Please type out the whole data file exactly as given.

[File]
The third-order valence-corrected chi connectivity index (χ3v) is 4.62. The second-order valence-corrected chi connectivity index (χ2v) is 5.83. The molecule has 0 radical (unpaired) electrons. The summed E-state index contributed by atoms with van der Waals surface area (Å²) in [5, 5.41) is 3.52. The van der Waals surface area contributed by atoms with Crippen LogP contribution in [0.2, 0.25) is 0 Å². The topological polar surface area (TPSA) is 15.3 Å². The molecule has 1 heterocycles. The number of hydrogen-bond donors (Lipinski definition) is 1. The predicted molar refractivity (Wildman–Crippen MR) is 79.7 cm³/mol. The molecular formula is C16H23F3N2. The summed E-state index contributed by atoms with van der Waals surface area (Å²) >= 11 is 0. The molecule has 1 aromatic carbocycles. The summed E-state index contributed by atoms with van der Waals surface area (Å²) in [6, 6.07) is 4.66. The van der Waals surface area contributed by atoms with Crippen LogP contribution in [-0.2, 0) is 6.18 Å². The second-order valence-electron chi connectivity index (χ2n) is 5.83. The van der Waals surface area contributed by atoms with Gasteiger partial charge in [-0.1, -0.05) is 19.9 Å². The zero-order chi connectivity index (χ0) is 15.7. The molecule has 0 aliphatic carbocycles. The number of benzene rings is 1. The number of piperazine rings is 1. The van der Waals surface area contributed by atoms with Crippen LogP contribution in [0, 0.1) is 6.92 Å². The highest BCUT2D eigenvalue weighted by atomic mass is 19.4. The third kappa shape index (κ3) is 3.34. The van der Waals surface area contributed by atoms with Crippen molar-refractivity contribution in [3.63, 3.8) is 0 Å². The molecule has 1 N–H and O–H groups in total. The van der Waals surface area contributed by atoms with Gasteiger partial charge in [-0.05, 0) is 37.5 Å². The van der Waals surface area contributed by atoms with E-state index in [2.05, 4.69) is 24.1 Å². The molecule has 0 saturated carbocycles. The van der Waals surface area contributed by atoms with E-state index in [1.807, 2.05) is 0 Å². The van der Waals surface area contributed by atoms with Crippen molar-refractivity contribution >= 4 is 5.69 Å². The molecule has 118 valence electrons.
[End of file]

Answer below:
The third-order valence-corrected chi connectivity index (χ3v) is 4.62. The second-order valence-corrected chi connectivity index (χ2v) is 5.83. The molecule has 0 radical (unpaired) electrons. The summed E-state index contributed by atoms with van der Waals surface area (Å²) in [5, 5.41) is 3.52. The van der Waals surface area contributed by atoms with Crippen LogP contribution in [0.2, 0.25) is 0 Å². The topological polar surface area (TPSA) is 15.3 Å². The molecule has 1 heterocycles. The number of hydrogen-bond donors (Lipinski definition) is 1. The predicted molar refractivity (Wildman–Crippen MR) is 79.7 cm³/mol. The molecular formula is C16H23F3N2. The summed E-state index contributed by atoms with van der Waals surface area (Å²) >= 11 is 0. The molecule has 1 aromatic carbocycles. The summed E-state index contributed by atoms with van der Waals surface area (Å²) in [6, 6.07) is 4.66. The van der Waals surface area contributed by atoms with Crippen LogP contribution in [-0.2, 0) is 6.18 Å². The second-order valence-electron chi connectivity index (χ2n) is 5.83. The van der Waals surface area contributed by atoms with Gasteiger partial charge in [-0.1, -0.05) is 19.9 Å². The zero-order chi connectivity index (χ0) is 15.7. The molecule has 0 aliphatic carbocycles. The number of benzene rings is 1. The number of piperazine rings is 1. The van der Waals surface area contributed by atoms with Crippen LogP contribution in [0, 0.1) is 6.92 Å². The highest BCUT2D eigenvalue weighted by atomic mass is 19.4. The third kappa shape index (κ3) is 3.34. The van der Waals surface area contributed by atoms with Crippen molar-refractivity contribution in [3.63, 3.8) is 0 Å². The molecule has 1 N–H and O–H groups in total. The van der Waals surface area contributed by atoms with Gasteiger partial charge in [-0.05, 0) is 37.5 Å². The van der Waals surface area contributed by atoms with E-state index in [2.05, 4.69) is 24.1 Å². The molecule has 0 saturated carbocycles. The van der Waals surface area contributed by atoms with E-state index in [1.807, 2.05) is 0 Å². The van der Waals surface area contributed by atoms with Crippen molar-refractivity contribution >= 4 is 5.69 Å². The molecule has 118 valence electrons.